Interviewer Questions: What to Ask and to Avoid

Interviews are a two-way street. Although most of the time, interviewees are in a passive position, during an interview, you can take the initiative and ask the interviewer questions to gain a comprehensive understanding of the company and determine whether it's a good fit for you.

Questions You Must Not Ask

Interviewer being annoyed during the interview

When the interviewer asks, "Do you have any questions?" they aren't just being polite. They are assessing whether you have a career plan, how much you know about the position, and evaluating your emotional intelligence.

1. Don't Ask Basic Questions

The question-and-answer session is part of the interview where the interviewer assesses the interviewee. It's essential not to ask basic or rookie questions. Ask insightful questions to show that you have a reasonable understanding of the company and the position.

For example, asking, "What qualities are essential for success in this role?" exposes the fact that you didn't thoroughly research the job requirements before the interview. This can leave a negative impression on the interviewer. Before asking any questions, ask yourself if you could find the answer online. If the answer is yes, don't ask that question.

2. Don't Ask Irrelevant Questions

The question-and-answer session is not intended to establish rapport between the interviewee and the interviewer. Even if the interviewer seems friendly, don't ask questions that are unrelated to the job. Questions like, "Are there many women in your company?" are unrelated to the job and will make the interviewer feel that you can't provide more value to the company.

3. Don't Ask Unanswerable Questions

During an interview, there may be some questions that an interviewer might find sensitive to answer, or they simply might not have the answer to your question. It's best to avoid asking such questions to maintain a professional and positive impression.There are some questions that might be too sensitive for the interviewer to answer or the interviewer simply does not have an answer to your question. 

For example: 

  1. "Why is your company laying off employees or who are my competitors?" 

  2. "What are your thoughts on the future of the XX industry?" 

  3. "Why didn't you choose to switch jobs?" 

4. Legal or Sensitive Information

Avoid asking questions related to sensitive or confidential company data. Inquiring about such topics can raise concerns about your discretion and ability to handle sensitive information.

  1. Can you share details about the company's upcoming product launches or strategies that haven't been made public yet?"

  2. "What is the company's contingency plan in case of a major data breach or security incident?"

Questions You Can Ask

Interviewer saying ‘ok’

Asking the right questions can boost your chances during an interview. To avoid any missteps, consider asking questions in the following categories.

1. Career Development

Asking questions about your career development with the company is usually a safe choice. However, be cautious about questions related to salary and benefits, as these might give the impression that you're only interested in what you'll get from the company.

You can ask questions like: 

  1. "What is the growth potential for this role?" 

  2. "What goals would you most like me to achieve in the next few months?"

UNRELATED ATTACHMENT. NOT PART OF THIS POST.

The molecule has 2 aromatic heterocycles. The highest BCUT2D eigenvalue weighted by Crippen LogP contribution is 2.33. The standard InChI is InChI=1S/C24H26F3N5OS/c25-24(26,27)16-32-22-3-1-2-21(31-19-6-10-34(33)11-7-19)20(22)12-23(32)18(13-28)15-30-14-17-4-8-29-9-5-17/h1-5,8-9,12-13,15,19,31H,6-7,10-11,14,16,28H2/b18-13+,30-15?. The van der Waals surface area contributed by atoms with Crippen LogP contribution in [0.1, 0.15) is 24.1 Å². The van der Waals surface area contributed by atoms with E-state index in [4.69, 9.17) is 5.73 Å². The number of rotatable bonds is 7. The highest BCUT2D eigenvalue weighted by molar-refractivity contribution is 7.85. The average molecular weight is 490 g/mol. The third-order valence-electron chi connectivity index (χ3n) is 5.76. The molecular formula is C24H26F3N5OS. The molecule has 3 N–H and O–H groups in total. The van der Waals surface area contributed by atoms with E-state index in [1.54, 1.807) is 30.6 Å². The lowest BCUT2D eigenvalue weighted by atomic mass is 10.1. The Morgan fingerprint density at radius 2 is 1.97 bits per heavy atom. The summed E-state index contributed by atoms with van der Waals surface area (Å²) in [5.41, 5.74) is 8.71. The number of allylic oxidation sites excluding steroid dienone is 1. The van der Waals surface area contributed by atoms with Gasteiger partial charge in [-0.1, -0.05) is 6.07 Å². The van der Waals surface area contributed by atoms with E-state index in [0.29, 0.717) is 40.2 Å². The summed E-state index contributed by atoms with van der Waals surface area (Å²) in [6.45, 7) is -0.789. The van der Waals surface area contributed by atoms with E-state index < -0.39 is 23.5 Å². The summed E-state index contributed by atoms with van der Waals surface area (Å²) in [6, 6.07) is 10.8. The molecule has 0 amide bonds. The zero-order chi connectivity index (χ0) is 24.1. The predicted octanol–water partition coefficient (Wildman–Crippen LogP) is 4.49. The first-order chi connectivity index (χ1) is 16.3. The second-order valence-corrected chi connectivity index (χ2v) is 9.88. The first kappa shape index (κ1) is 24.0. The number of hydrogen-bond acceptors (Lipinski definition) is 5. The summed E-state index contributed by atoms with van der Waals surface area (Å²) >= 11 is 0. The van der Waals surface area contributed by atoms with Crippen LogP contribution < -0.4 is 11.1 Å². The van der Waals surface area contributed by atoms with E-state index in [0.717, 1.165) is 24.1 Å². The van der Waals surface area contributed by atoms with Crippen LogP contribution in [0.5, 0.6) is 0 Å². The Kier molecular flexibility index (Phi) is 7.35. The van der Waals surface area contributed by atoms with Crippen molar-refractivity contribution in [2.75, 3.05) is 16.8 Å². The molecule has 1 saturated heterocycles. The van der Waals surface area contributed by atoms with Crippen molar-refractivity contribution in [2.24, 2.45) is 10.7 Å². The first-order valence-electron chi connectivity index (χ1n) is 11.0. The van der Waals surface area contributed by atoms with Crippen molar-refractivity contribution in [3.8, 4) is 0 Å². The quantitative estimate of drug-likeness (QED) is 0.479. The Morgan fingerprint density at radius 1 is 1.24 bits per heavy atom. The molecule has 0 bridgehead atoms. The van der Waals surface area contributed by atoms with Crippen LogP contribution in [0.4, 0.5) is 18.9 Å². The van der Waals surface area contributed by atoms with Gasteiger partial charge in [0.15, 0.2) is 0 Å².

Asking questions about your career development demonstrates that you are a candidate with a clear career plan and long-term goals, rather than someone attending an interview on a whim.

2. Company Culture

Asking questions related to company culture can also be beneficial. Asking in-depth questions about company culture is an entry point. Every interviewer will say that the company culture is great. Providing examples to illustrate this is even better because it demonstrates that the company culture is real and you can see it in action. This question helps you decide if you're willing to work for the company and also helps the interviewer determine if you'll fit into the company culture.

For example, you can ask: 

  1. "Does the company provide training for technical positions?" 

  2. "How does the company encourage long-term employees?"

3. Teamwork and Collaboration

Asking about the team structure and collaboration helps you understand the work environment and your role within it. It shows your interest in becoming an effective team member and can provide insight into the dynamics you'll be working in.

I hope this article helps you navigate interviews and ultimately succeed.

For example, you can ask: 

  1. "How does the company promote a diverse and inclusive work environment?"

  2. "Could you provide examples of how the company's core values are reflected in the day-to-day work and decision-making?"

4. Expectations and Performance 

Inquiring about key performance indicators and tasks demonstrates your commitment to meeting or exceeding expectations. It also allows you to visualize your responsibilities and gauge the level of accountability expected in the position.

For example, you can ask: 

  • "What are the short-term and long-term goals for this department or team, and how does this role contribute to achieving those goals?"

  • "How often are performance reviews conducted, and what does the evaluation process look like for someone in this position?"

In Summary

In conclusion, interviews are a critical phase in the job application process, and asking the right questions can make a significant difference in your success. It's important to avoid asking basic, irrelevant, or unanswerable questions and to steer clear of sensitive or confidential inquiries. 

Instead, focus on questions related to career development, company culture, teamwork, and performance expectations to demonstrate your genuine interest and suitability for the role.